Our friend Shefije was in town this week which gave us the opportunity to go play tourist in Yellowstone.
One of the things about living here is that, sadly, you forget how astonishing “the Park” is — and then someone comes to visit on a gorgeous blue-sky July day and off you go to remind yourself.
On our way south we got sucked into a yard sale in Gardiner. There were four of these gorgeous bankers chairs, and it took us a while to figure out they broke down. We thought we were going to tour the park with chairs tied to the roof, but since Shefije was a good sport about being packed into the back seat with the coolers, they all fit nicely into the way back.
We also stopped in Gardiner for ice cream, and to check out the new visitors center. Like I said, we were playing tourist. We weren’t on a mission to get to some big hike or to get to a destination, so we went with the flow.
We drove down through Mammoth and then headed over toward the Lamar Valley. We hadn’t gone too far before there was a “bear jam” — traffic stopped on both sides with a ranger directing as we all gawked at this darling black bear grazing. He wasn’t very old, two or three we guessed. It always amazes me that the animals will just hang out by the road, but they do.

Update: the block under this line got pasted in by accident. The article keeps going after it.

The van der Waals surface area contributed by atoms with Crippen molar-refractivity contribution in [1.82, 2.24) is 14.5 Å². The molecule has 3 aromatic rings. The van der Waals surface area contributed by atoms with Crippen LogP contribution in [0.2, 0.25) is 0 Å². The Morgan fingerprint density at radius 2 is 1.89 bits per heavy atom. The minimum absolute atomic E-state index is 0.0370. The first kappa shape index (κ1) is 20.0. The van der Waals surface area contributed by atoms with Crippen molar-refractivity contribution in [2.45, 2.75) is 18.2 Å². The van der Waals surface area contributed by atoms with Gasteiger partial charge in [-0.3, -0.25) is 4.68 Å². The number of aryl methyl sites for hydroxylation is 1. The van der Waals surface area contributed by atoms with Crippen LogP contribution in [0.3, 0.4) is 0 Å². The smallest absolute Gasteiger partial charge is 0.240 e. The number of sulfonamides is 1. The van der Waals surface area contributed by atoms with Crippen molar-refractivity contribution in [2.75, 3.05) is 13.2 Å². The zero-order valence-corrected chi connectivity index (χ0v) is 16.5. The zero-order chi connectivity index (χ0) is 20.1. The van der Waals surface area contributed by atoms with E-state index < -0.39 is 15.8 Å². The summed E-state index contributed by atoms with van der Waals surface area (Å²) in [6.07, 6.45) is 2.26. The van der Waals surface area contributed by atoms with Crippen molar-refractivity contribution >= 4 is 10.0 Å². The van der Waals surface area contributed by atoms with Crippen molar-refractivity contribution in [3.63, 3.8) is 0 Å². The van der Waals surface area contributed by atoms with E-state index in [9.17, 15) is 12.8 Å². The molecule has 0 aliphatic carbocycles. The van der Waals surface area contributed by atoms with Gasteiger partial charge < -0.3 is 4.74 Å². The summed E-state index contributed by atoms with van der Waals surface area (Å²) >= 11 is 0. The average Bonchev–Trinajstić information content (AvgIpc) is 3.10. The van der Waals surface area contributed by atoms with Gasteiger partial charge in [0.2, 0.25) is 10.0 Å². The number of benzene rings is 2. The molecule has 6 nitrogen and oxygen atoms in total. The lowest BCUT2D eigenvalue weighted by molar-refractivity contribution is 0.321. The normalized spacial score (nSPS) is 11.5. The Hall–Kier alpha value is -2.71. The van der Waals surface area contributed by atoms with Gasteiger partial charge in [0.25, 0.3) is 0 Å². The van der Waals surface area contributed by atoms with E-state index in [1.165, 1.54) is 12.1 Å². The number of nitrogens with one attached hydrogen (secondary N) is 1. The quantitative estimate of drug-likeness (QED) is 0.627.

The coolest thing we saw though was a bison stampede. We were contemplating a short hike up a fairly open hillside when we noticed some bison coming out of the trees. Then they started running down the hill. You wouldn’t think that something that size could move that fast, but bison are surprisingly fleet. We watched one group of about ten run past, then another small group, then another. Then looking in the direction from which they had emerged from the trees, we could see several more groups. And they were all running.
At first we thought it was the hikers up on the trail above, but there were too many bison, all coming from beyond the sightline where they could see the hikers. We never did find out what was setting them off, but over the course of about an hour, we watched several hundred bison come out of the trees, pause, then run down a game trail to the grassy flatlands below.
It was one of those perfect days — good friends, great weather, animal behavior none of us had ever seen before, and even the other tourists were all in good spirits and weren’t driving like maniacs. It was one of those days we drove back to town telling ourselves that we take the Park for granted, and we’re definitely going to go back more often than we do.